(b)   that the defendant threatens or intends to remove or dispose of his or her property with a view to defraud his or her creditors,

the court may by order grant a temporary injunction to restrain such act, or make such further order for the purpose of staying and preventing the wasting, damaging, alienation, sale, removal or disposition of the property as the court thinks fit until the disposal of the suit or until further orders."

As far as rule 1 of order 41 of the Civil Procedure Rules is concerned, the applicant has to prove the ingredients of the application or the grounds of the application by affidavit evidence or otherwise. The words “otherwise” in general incorporate any other lawful means by which the grounds in the application can be proven in court. It follows that evidence may be adduced in any other manner by which evidence may be admitted in court in support of the application.

The applicant filed a suit whose cause of action is the tort of "passing off" at common law. The Trademarks Act 2010 which Act commenced on 3 September 2010, section 1 thereof defines "passing off" to mean "falsely representing one's own product as that of another in an attempt to deceive potential buyers;" section 35 of the Act further saves the common law cause of action of "passing off". Section 35 provides that: "Nothing in this Act shall be taken to affect the right of action against a person for passing of goods or services as the goods and services of another or the remedies in respect of the right of action."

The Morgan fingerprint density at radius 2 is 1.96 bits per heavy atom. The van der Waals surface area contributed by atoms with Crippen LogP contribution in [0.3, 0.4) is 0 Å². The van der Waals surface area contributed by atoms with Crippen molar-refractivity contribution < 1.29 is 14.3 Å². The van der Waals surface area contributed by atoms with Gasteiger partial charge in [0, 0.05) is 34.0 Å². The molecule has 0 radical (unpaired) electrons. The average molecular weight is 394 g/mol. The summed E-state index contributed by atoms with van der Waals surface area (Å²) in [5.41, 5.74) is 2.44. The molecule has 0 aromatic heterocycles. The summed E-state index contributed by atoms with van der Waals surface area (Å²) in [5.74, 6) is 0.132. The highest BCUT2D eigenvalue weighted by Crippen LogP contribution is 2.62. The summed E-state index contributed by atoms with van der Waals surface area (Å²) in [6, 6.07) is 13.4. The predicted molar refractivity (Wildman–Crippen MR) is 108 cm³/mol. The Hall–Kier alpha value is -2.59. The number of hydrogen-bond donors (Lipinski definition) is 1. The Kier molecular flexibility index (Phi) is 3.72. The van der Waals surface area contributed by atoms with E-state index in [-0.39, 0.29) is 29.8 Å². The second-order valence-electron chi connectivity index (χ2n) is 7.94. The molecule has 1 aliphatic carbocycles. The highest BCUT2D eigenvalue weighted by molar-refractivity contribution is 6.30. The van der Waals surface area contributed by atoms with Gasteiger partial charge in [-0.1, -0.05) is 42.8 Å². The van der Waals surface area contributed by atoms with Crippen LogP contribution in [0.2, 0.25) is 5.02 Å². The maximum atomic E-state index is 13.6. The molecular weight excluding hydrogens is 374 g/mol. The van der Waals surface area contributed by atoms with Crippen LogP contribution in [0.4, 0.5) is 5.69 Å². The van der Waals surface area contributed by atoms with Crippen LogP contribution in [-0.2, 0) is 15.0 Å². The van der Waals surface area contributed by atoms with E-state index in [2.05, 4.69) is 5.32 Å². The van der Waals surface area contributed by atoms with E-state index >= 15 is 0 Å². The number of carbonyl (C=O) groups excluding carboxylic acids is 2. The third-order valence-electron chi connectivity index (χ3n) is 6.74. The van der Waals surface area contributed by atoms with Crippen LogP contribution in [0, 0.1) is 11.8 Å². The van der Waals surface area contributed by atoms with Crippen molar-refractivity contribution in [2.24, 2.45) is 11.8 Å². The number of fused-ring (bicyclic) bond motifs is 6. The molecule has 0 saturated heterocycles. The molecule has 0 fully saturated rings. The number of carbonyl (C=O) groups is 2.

The applicant’s application can only be an application to prevent the respondent from falsely representing its product as that of the applicant to forestall likelihood of deception of potential buyers. It is therefore essential for the applicant to prove that the respondent's products are likely to deceive its customers. The court can decide the likelihood of deception or misleading of potential customers of the application inter alia through comparison of the applicant’s products with that of the respondents in terms of the packaging and general getup.

The nature of a passing of action is defined in the case of Reckitt and Colman Products Ltd v Borden Inc and others [1990] 1 All ER 873 per Lord JAUNCEY OF TULLICHETTLE between pages 889 – 890.  That a passing of action is to ensure the rights that a man is not to sell his own goods under the pretence that they are the goods of another man and a misrepresentation achieving such a result is actionable because it constitutes an invasion of proprietary rights vested in the plaintiff. Secondly it is essential to prove reputation or good will, because the law protects the good will. However as far as a registered trade mark is concerned, the fact that the proprietary right which is protected by the passing off action is in the goodwill rather than in the get-up distinguishes the protection afforded by the common law to a trader from that afforded by statute to the registered holder of a trade mark who enjoys a statutory protection thereof.